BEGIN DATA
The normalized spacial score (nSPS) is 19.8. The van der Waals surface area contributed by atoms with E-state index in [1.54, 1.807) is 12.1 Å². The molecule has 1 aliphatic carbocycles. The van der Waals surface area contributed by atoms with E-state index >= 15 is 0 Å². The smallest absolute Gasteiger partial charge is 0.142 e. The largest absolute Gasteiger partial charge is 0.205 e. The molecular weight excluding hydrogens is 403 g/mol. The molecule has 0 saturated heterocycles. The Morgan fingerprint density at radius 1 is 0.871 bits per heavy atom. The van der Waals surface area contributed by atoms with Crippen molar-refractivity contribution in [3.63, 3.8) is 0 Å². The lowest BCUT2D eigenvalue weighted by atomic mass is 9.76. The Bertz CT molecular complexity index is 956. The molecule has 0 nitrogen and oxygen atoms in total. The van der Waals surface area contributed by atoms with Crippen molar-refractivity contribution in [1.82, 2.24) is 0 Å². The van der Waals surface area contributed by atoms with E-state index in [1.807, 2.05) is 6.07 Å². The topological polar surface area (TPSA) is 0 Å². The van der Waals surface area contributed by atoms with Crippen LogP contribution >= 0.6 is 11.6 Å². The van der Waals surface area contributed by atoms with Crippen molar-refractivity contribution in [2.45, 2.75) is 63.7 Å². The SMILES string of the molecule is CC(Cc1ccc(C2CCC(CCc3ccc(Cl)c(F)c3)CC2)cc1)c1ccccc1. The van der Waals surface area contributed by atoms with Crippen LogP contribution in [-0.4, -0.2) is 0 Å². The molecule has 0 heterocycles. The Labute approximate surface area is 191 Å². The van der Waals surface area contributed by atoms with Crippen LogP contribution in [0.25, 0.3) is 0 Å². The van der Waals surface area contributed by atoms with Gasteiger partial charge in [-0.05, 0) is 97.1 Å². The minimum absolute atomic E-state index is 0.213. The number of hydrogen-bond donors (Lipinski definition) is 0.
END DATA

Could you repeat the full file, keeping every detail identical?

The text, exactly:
The normalized spacial score (nSPS) is 19.8. The van der Waals surface area contributed by atoms with E-state index in [1.54, 1.807) is 12.1 Å². The molecule has 1 aliphatic carbocycles. The van der Waals surface area contributed by atoms with E-state index >= 15 is 0 Å². The smallest absolute Gasteiger partial charge is 0.142 e. The largest absolute Gasteiger partial charge is 0.205 e. The molecular weight excluding hydrogens is 403 g/mol. The molecule has 0 saturated heterocycles. The Morgan fingerprint density at radius 1 is 0.871 bits per heavy atom. The van der Waals surface area contributed by atoms with Crippen molar-refractivity contribution in [3.63, 3.8) is 0 Å². The lowest BCUT2D eigenvalue weighted by atomic mass is 9.76. The Bertz CT molecular complexity index is 956. The molecule has 0 nitrogen and oxygen atoms in total. The van der Waals surface area contributed by atoms with Crippen molar-refractivity contribution in [1.82, 2.24) is 0 Å². The van der Waals surface area contributed by atoms with E-state index in [1.807, 2.05) is 6.07 Å². The topological polar surface area (TPSA) is 0 Å². The van der Waals surface area contributed by atoms with Crippen LogP contribution >= 0.6 is 11.6 Å². The van der Waals surface area contributed by atoms with Crippen molar-refractivity contribution in [2.45, 2.75) is 63.7 Å². The SMILES string of the molecule is CC(Cc1ccc(C2CCC(CCc3ccc(Cl)c(F)c3)CC2)cc1)c1ccccc1. The van der Waals surface area contributed by atoms with Crippen LogP contribution in [-0.4, -0.2) is 0 Å². The molecule has 0 heterocycles. The Labute approximate surface area is 191 Å². The van der Waals surface area contributed by atoms with Crippen LogP contribution in [0.25, 0.3) is 0 Å². The van der Waals surface area contributed by atoms with Gasteiger partial charge in [-0.05, 0) is 97.1 Å². The minimum absolute atomic E-state index is 0.213. The number of hydrogen-bond donors (Lipinski definition) is 0.